One reason that I chose computer programs for testing evolution is that they can be very simple. By any sane measure of complexity, a 100-byte self-copying program is far simpler than the fully automated, self-copying factory that is a living cell. Therefore, I expect that a noticeable amount of evolution should happen far faster in self-copying programs than to living things.
Why? For starters, if evolution really caused all life to appear from one or a few common ancestors, then it should happen fast enough for scientists to see it happen. If evolutionists are right, and evolution created the human genome in ~4 billion years – a massive 3 billion nucleotide, 700 MB firmware file – then evolution has to happen at an average speed of nearly 1 nucleotide taking over the population per year.
In humans, assuming 20 years per generation, this means that one should expect 15-20 good mutations to become fixed in the human population each generation. This is enough to generate a very small protein, or make a major change to an existing protein, or make noticeable changes to several proteins. Note that for most of human history, the human population was a small fraction of what it is today. Thus, one would expect that there are several times more good mutations than this in the human population, although they probably haven’t had time to spread around the world.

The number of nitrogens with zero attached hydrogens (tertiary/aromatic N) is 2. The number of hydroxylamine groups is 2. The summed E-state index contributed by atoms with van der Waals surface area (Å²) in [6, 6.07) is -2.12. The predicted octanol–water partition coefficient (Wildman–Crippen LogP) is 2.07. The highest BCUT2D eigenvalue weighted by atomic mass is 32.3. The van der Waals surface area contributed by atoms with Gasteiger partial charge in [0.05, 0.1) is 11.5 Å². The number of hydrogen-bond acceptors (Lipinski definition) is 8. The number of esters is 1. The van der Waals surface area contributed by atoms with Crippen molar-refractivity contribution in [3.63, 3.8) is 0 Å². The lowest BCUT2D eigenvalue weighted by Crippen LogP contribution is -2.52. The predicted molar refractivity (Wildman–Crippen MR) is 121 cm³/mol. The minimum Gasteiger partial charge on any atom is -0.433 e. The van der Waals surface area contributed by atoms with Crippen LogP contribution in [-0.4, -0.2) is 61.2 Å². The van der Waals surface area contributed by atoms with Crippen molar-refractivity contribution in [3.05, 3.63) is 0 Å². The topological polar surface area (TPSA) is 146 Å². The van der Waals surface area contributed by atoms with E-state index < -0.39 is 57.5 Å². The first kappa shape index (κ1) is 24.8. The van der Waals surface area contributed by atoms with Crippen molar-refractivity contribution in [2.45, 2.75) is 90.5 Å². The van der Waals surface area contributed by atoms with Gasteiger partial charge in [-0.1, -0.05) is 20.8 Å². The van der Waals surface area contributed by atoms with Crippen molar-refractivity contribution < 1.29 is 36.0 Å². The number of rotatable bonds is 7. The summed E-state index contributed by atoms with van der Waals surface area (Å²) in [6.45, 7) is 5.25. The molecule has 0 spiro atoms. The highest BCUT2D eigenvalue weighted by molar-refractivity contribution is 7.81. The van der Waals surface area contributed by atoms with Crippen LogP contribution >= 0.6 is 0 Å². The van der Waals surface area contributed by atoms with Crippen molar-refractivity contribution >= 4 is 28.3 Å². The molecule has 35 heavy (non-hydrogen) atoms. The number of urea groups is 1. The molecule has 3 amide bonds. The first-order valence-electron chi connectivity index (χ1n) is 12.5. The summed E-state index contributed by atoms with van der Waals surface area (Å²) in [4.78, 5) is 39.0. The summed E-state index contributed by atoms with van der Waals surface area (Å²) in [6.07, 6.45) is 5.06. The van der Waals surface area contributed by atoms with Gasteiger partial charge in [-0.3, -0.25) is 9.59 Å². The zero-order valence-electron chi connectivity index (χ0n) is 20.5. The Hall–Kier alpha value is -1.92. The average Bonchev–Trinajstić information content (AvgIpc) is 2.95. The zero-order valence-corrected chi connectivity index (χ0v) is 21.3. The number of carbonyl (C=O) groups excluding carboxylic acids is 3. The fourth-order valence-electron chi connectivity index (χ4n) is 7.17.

In bacteria, this should happen much faster due to their short generation time and huge populations, so it should be easy to detect. If even bacteria – some of which can have generation times of 12 minutes – evolve fast enough for it to be easy to detect, then surely self-copying programs, which have generation times measured in milliseconds, should evolve far faster. Thus, if evolution – including macro-evolution – doesn’t happen fast enough to be easily detected even in self-copying programs, that’s strong evidence that it doesn’t happen at all. If it happens too slow to be detectable, or if it does happen fast enough to be detectable, but not nearly fast enough to generate a 3 billion nucleotide genome in ~4 billion years, then evolution can’t possibly have created life on earth, even if it turns out that one or a few species can appear naturally without God to become the ancestors of the rest.